Confirm the initial cost of the franchise and decide how you will finance your investment.

It’s worth spending time researching the market, to make sure your chosen franchisor is charging a fair amount, and comparing similar franchises. 

You will also need to confirm exactly how much money is required to purchase the franchise, decide how much you can afford to invest and how much you will need to borrow, if relevant. Take into account the time needed to build your business (we recommend six months to a year as a general guide) and make sure you have enough money to live on and operate your business during this period. 

Make sure you know what’s included in the package.

Once you have confirmed the initial franchise cost, check exactly what you’ll receive in return for your investment. For example, are training courses, marketing materials, office equipment, website and email addresses, phone numbers etc included? Cheaper isn’t always better, so makes sure you review the package benefits carefully. 

Ask what level of support you will receive from the franchisor, beyond your initial training.

As you will be buying into an established brand, that relies on following a proven business model, there should be a strong support system in place to guide you through every stage of setting up and running your franchise. Check whether ongoing training is available, as well as whether there is a franchise manager in place to support you.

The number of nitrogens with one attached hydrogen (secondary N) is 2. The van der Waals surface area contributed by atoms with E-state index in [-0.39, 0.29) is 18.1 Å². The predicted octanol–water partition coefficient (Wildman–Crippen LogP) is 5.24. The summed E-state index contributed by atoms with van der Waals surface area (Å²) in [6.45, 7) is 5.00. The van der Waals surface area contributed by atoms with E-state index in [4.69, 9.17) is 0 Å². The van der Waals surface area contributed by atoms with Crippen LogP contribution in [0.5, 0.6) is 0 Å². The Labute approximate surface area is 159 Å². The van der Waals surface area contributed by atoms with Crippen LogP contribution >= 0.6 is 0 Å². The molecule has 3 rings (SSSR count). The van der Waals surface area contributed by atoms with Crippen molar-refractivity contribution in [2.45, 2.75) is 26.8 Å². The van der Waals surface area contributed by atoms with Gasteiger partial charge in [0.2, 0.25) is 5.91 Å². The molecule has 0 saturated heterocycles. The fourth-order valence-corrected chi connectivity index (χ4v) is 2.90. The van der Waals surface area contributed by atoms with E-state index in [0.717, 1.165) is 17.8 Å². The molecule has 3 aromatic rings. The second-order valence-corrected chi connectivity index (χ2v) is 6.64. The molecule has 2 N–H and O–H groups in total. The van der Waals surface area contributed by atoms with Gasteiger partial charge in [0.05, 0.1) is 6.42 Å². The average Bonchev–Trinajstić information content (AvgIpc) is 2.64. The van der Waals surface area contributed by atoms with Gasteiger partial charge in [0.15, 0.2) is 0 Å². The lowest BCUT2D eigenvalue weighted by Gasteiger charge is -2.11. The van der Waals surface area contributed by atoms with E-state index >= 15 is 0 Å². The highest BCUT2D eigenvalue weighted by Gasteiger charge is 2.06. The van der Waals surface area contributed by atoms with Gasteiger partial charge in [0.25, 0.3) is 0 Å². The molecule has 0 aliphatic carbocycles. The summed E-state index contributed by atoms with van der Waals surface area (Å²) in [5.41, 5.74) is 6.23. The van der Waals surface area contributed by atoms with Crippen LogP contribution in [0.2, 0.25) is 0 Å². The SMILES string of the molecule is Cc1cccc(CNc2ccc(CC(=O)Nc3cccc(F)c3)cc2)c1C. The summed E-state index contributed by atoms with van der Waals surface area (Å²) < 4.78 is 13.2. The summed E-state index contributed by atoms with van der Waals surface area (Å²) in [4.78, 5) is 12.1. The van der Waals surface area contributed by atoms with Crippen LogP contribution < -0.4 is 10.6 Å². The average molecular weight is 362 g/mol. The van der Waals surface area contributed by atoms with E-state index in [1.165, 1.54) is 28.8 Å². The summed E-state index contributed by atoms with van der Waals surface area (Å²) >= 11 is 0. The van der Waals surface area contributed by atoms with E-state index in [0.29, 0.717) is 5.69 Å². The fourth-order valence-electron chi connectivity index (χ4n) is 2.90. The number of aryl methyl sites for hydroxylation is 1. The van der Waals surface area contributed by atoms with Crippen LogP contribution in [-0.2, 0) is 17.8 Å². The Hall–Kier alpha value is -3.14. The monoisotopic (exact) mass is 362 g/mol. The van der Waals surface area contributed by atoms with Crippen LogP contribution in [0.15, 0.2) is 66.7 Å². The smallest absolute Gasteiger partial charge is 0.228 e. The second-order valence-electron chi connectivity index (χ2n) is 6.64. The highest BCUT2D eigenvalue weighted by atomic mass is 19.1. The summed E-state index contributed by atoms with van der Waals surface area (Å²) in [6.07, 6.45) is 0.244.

Confirm the monthly, management fees you will be liable to pay to the franchisor.

As well as your initial investment, you will need to pay monthly, management fees to the franchisor and these vary greatly, not only by amount but also whether they are charged as a flat fee or a percentage of your income.  

Determine how long it will realistically take you to build your franchise.

Ask whether any financial information is available that outlines the costs involved with running the franchise, as this will provide you with an indication of how long it will take to break even and start earning a profit. Also, ask the franchisor whether the figures contained within it are based on actual figures or predictions.